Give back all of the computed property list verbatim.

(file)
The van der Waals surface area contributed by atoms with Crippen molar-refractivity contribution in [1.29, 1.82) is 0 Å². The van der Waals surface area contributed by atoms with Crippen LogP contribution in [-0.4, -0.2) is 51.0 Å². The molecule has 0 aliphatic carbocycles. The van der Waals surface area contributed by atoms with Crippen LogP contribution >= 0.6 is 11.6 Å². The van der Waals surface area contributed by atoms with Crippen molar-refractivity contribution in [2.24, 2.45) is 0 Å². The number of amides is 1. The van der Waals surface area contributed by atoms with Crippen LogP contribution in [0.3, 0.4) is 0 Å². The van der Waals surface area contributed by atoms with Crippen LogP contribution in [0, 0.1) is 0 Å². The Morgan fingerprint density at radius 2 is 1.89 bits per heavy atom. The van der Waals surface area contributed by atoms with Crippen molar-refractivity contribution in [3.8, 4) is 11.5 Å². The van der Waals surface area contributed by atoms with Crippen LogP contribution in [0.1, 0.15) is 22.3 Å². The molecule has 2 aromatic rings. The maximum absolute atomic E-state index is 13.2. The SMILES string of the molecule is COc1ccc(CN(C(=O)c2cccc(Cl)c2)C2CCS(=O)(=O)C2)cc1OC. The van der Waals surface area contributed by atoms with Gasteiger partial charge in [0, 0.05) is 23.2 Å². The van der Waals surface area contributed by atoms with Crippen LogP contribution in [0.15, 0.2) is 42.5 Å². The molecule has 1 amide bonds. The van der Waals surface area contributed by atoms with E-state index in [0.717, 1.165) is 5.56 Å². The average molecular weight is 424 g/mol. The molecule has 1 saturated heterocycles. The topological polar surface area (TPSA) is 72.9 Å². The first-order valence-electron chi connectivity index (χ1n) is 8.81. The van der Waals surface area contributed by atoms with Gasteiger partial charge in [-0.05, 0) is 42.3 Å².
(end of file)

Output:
The van der Waals surface area contributed by atoms with Crippen molar-refractivity contribution in [1.29, 1.82) is 0 Å². The van der Waals surface area contributed by atoms with Crippen LogP contribution in [-0.4, -0.2) is 51.0 Å². The molecule has 0 aliphatic carbocycles. The van der Waals surface area contributed by atoms with Crippen LogP contribution >= 0.6 is 11.6 Å². The van der Waals surface area contributed by atoms with Crippen molar-refractivity contribution in [2.24, 2.45) is 0 Å². The number of amides is 1. The van der Waals surface area contributed by atoms with Crippen LogP contribution in [0.3, 0.4) is 0 Å². The van der Waals surface area contributed by atoms with Crippen LogP contribution in [0, 0.1) is 0 Å². The Morgan fingerprint density at radius 2 is 1.89 bits per heavy atom. The van der Waals surface area contributed by atoms with Crippen molar-refractivity contribution in [3.8, 4) is 11.5 Å². The van der Waals surface area contributed by atoms with Crippen LogP contribution in [0.1, 0.15) is 22.3 Å². The molecule has 2 aromatic rings. The maximum absolute atomic E-state index is 13.2. The SMILES string of the molecule is COc1ccc(CN(C(=O)c2cccc(Cl)c2)C2CCS(=O)(=O)C2)cc1OC. The van der Waals surface area contributed by atoms with Gasteiger partial charge in [0, 0.05) is 23.2 Å². The van der Waals surface area contributed by atoms with Crippen LogP contribution in [0.15, 0.2) is 42.5 Å². The molecule has 1 amide bonds. The van der Waals surface area contributed by atoms with E-state index in [0.717, 1.165) is 5.56 Å². The average molecular weight is 424 g/mol. The molecule has 1 saturated heterocycles. The topological polar surface area (TPSA) is 72.9 Å². The first-order valence-electron chi connectivity index (χ1n) is 8.81. The van der Waals surface area contributed by atoms with Gasteiger partial charge in [-0.05, 0) is 42.3 Å².